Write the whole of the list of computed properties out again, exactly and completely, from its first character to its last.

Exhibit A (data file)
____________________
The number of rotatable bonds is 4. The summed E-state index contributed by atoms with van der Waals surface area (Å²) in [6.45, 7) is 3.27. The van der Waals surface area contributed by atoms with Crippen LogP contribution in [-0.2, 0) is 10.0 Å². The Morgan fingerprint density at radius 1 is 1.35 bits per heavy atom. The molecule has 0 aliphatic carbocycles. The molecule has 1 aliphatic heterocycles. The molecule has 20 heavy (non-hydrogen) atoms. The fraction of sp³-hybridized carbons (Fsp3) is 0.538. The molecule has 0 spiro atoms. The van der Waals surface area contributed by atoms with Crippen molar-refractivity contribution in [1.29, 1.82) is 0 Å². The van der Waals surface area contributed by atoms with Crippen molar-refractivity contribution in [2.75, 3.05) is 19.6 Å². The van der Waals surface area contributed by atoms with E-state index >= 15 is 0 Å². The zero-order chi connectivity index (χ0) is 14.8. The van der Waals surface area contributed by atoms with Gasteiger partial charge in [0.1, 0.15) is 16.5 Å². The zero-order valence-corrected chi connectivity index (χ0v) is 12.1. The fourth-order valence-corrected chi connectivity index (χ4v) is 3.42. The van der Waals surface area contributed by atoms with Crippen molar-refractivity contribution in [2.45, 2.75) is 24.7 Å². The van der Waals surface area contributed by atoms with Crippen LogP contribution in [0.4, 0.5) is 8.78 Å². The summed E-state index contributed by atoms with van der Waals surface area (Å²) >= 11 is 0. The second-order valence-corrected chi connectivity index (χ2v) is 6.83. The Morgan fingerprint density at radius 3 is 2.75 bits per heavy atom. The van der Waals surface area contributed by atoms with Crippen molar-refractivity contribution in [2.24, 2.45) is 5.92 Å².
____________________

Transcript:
The number of rotatable bonds is 4. The summed E-state index contributed by atoms with van der Waals surface area (Å²) in [6.45, 7) is 3.27. The van der Waals surface area contributed by atoms with Crippen LogP contribution in [-0.2, 0) is 10.0 Å². The Morgan fingerprint density at radius 1 is 1.35 bits per heavy atom. The molecule has 0 aliphatic carbocycles. The molecule has 1 aliphatic heterocycles. The molecule has 20 heavy (non-hydrogen) atoms. The fraction of sp³-hybridized carbons (Fsp3) is 0.538. The molecule has 0 spiro atoms. The van der Waals surface area contributed by atoms with Crippen molar-refractivity contribution in [1.29, 1.82) is 0 Å². The van der Waals surface area contributed by atoms with Crippen molar-refractivity contribution in [2.75, 3.05) is 19.6 Å². The van der Waals surface area contributed by atoms with E-state index >= 15 is 0 Å². The zero-order chi connectivity index (χ0) is 14.8. The van der Waals surface area contributed by atoms with Gasteiger partial charge in [0.1, 0.15) is 16.5 Å². The zero-order valence-corrected chi connectivity index (χ0v) is 12.1. The fourth-order valence-corrected chi connectivity index (χ4v) is 3.42. The van der Waals surface area contributed by atoms with Crippen molar-refractivity contribution in [2.45, 2.75) is 24.7 Å². The van der Waals surface area contributed by atoms with Crippen LogP contribution in [0.4, 0.5) is 8.78 Å². The summed E-state index contributed by atoms with van der Waals surface area (Å²) >= 11 is 0. The second-order valence-corrected chi connectivity index (χ2v) is 6.83. The Morgan fingerprint density at radius 3 is 2.75 bits per heavy atom. The van der Waals surface area contributed by atoms with Crippen molar-refractivity contribution in [2.24, 2.45) is 5.92 Å².